- Learn as much as you can about PTSD. Being educated about PTSD is the best thing you can do for not just your partner, but yourself too.The more informed you are about the condition, the better you can empathise with your loved one. It’ll also help dispel your feelings of helplessness and frustration.
- Get involved with therapy, medical appointments and medication. A lot of people who are suffering from PTSD rely on self-coping mechanisms. Sometimes it works, other times- not so much. Formal treatment is the best option if you realise that self-coping isn’t working for your loved one and it involves psychotherapy and medication. If this is the avenue being pursued, participating by accompanying them to the doctor's office and being aware of the medications prescribed are a great way to show them you care.
- Help your loved one maintain their support system, or if there’s none at the moment, help them build one.
- People with PTSD sometimes exhibit a lot of anger as a reaction to their trauma. In order to make sure that this doesn’t degenerate into a cycle of unproductive anger and possibly even violence, you should encourage your loved one to take anger and stress management classes, either alone or with you. You can also sign up for couple's counselling and/or family therapy, as it may help your relationship/family cope better as a whole.
Don't neglect yourself
PTSD can be contagious. No, not in the direct way you’re thinking, like a cold or the flu. However, It’s been recognised that those who take care of and are in close relations with people who have PTSD - such as therapists, partners and family members- also sometimes exhibit symptoms of PTSD after a while. This is called secondary traumatic stress.
You may also develop what is called caregiver burden. This is when you’re under a lot of stress and strain dealing with many elements such as the finances, children and your household (on top of managing your loved one’s crises). You’re now managing stressors alone- issues that you would have shared with your loved one were it not for the PTSD- and this can put an enormous strain on you. You can manage this stress by joining an online support group where you can talk to and relate with others caring for people with PTSD. Also, there’s no special reward for doing it all on your own, so ask for and accept help from friends and family members.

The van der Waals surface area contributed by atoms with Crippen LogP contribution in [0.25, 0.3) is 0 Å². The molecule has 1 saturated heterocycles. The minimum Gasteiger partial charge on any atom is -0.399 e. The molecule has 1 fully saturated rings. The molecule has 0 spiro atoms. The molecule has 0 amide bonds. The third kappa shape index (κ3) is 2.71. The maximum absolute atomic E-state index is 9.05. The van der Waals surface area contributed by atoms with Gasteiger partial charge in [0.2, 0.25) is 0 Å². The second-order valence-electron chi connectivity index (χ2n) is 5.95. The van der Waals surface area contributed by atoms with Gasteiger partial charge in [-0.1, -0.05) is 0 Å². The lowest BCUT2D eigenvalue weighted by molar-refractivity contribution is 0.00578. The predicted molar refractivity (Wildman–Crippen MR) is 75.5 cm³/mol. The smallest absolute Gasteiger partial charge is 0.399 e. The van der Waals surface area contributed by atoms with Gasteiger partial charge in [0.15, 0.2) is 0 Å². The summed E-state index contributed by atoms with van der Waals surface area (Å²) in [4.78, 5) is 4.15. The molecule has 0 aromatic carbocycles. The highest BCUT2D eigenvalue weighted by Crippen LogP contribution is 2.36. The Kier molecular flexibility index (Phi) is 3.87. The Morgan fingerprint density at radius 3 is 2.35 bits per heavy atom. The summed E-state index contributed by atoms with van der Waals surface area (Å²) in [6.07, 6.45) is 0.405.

- Set boundaries - while you need to be understanding, it's also important to set boundaries and ensure you feel safe and respected in the relationship
- Use your support network - try and talk to friends and family about what you are going through. You can also look for support groups or consider asking your doctor for a mental health plan to see a psychologist if it's having a major impact on your own mental health.
- Take time out to refill your bucket - try and take some time out for things that refill your bucket such as exercise, fresh air, hobbies/sports or time with friends.
“Taking good care of yourself is the priority! Living with someone who is experiencing distressing symptoms can be exhausting and like an emotional roller-coaster. Remember it's not your role to 'fix' your loved one, but rather to provide love and emotional support and do your best not to take things personally.” Lohman advises further. ”Their behaviour may be quite different to your experience of them before the traumatic event/s and this is not your fault. Seeing professional support for yourself can also be very useful.”
Remember: relax, eat well, get sufficient sleep and don’t feel guilty about putting yourself first sometimes.
About the expert: Ms Kali Lohman is the Director of Mindful Psychology Brisbane in Greenslopes. Her areas of expertise include anxiety, depression, post-traumatic stress, addictions, and relationship and workplace stressors. An experienced psychologist, she is also a trained facilitator of the Mindfulness Based Stress Reduction course and has significant experience with culturally-diverse populations. She is also an Employee Assistance Program Provider. http://www.mindfulpsychology.com.au/